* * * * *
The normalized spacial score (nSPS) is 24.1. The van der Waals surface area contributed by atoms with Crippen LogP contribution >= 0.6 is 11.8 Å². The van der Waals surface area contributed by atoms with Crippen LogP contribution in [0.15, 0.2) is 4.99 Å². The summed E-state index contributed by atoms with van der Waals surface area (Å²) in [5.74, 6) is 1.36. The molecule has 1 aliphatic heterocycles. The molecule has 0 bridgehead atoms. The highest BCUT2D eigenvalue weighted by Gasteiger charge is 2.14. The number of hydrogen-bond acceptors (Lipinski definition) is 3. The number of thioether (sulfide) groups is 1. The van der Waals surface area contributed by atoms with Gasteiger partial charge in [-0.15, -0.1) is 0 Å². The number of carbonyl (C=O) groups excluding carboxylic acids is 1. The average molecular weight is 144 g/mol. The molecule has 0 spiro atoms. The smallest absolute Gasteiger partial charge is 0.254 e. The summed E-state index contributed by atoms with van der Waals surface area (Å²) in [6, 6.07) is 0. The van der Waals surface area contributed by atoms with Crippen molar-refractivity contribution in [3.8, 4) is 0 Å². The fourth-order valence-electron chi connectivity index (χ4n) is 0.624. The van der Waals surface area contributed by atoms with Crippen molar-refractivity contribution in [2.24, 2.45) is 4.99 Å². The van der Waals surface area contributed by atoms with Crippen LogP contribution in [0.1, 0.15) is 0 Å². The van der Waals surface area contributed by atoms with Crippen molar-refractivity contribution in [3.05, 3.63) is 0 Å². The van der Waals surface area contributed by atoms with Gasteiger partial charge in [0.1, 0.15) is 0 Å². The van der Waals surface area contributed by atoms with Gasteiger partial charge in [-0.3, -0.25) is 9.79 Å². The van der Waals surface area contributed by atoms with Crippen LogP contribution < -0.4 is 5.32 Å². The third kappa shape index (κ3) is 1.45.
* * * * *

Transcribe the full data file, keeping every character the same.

The normalized spacial score (nSPS) is 24.1. The van der Waals surface area contributed by atoms with Crippen LogP contribution >= 0.6 is 11.8 Å². The van der Waals surface area contributed by atoms with Crippen LogP contribution in [0.15, 0.2) is 4.99 Å². The summed E-state index contributed by atoms with van der Waals surface area (Å²) in [5.74, 6) is 1.36. The molecule has 1 aliphatic heterocycles. The molecule has 0 bridgehead atoms. The highest BCUT2D eigenvalue weighted by Gasteiger charge is 2.14. The number of hydrogen-bond acceptors (Lipinski definition) is 3. The number of thioether (sulfide) groups is 1. The van der Waals surface area contributed by atoms with Gasteiger partial charge in [-0.15, -0.1) is 0 Å². The number of carbonyl (C=O) groups excluding carboxylic acids is 1. The average molecular weight is 144 g/mol. The molecule has 0 spiro atoms. The smallest absolute Gasteiger partial charge is 0.254 e. The summed E-state index contributed by atoms with van der Waals surface area (Å²) in [6, 6.07) is 0. The van der Waals surface area contributed by atoms with Crippen molar-refractivity contribution in [3.8, 4) is 0 Å². The fourth-order valence-electron chi connectivity index (χ4n) is 0.624. The van der Waals surface area contributed by atoms with Crippen molar-refractivity contribution in [2.24, 2.45) is 4.99 Å². The van der Waals surface area contributed by atoms with Crippen LogP contribution in [0.1, 0.15) is 0 Å². The van der Waals surface area contributed by atoms with Crippen molar-refractivity contribution in [3.05, 3.63) is 0 Å². The van der Waals surface area contributed by atoms with Gasteiger partial charge in [0.1, 0.15) is 0 Å². The van der Waals surface area contributed by atoms with Gasteiger partial charge in [-0.3, -0.25) is 9.79 Å². The van der Waals surface area contributed by atoms with Crippen LogP contribution < -0.4 is 5.32 Å². The third kappa shape index (κ3) is 1.45.